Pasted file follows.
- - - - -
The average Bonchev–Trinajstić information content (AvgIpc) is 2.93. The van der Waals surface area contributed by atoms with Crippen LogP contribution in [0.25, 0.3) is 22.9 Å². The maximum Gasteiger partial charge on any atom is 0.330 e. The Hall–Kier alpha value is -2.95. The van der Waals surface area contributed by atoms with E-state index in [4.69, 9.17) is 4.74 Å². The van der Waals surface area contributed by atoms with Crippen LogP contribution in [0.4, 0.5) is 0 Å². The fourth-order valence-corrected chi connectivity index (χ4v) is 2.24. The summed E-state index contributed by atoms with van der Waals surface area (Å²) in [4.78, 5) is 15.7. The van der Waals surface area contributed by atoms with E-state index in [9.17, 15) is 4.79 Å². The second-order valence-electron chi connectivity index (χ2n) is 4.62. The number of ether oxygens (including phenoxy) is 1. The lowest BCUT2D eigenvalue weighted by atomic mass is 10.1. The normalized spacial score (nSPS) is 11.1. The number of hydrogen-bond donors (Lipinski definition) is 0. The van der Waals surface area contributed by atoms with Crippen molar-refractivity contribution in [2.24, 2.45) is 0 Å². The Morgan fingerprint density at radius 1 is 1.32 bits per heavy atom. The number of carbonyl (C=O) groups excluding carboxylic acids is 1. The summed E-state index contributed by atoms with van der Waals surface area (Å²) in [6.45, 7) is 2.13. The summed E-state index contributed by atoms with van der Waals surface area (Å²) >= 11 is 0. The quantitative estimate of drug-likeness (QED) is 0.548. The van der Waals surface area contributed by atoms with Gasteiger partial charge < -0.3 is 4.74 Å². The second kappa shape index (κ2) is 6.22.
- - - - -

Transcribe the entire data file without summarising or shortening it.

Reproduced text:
The average Bonchev–Trinajstić information content (AvgIpc) is 2.93. The van der Waals surface area contributed by atoms with Crippen LogP contribution in [0.25, 0.3) is 22.9 Å². The maximum Gasteiger partial charge on any atom is 0.330 e. The Hall–Kier alpha value is -2.95. The van der Waals surface area contributed by atoms with E-state index in [4.69, 9.17) is 4.74 Å². The van der Waals surface area contributed by atoms with Crippen LogP contribution in [0.4, 0.5) is 0 Å². The fourth-order valence-corrected chi connectivity index (χ4v) is 2.24. The summed E-state index contributed by atoms with van der Waals surface area (Å²) in [4.78, 5) is 15.7. The van der Waals surface area contributed by atoms with E-state index in [9.17, 15) is 4.79 Å². The second-order valence-electron chi connectivity index (χ2n) is 4.62. The number of ether oxygens (including phenoxy) is 1. The lowest BCUT2D eigenvalue weighted by atomic mass is 10.1. The normalized spacial score (nSPS) is 11.1. The number of hydrogen-bond donors (Lipinski definition) is 0. The van der Waals surface area contributed by atoms with Crippen molar-refractivity contribution in [2.24, 2.45) is 0 Å². The Morgan fingerprint density at radius 1 is 1.32 bits per heavy atom. The number of carbonyl (C=O) groups excluding carboxylic acids is 1. The summed E-state index contributed by atoms with van der Waals surface area (Å²) in [6.45, 7) is 2.13. The summed E-state index contributed by atoms with van der Waals surface area (Å²) >= 11 is 0. The quantitative estimate of drug-likeness (QED) is 0.548. The van der Waals surface area contributed by atoms with Gasteiger partial charge < -0.3 is 4.74 Å². The second kappa shape index (κ2) is 6.22.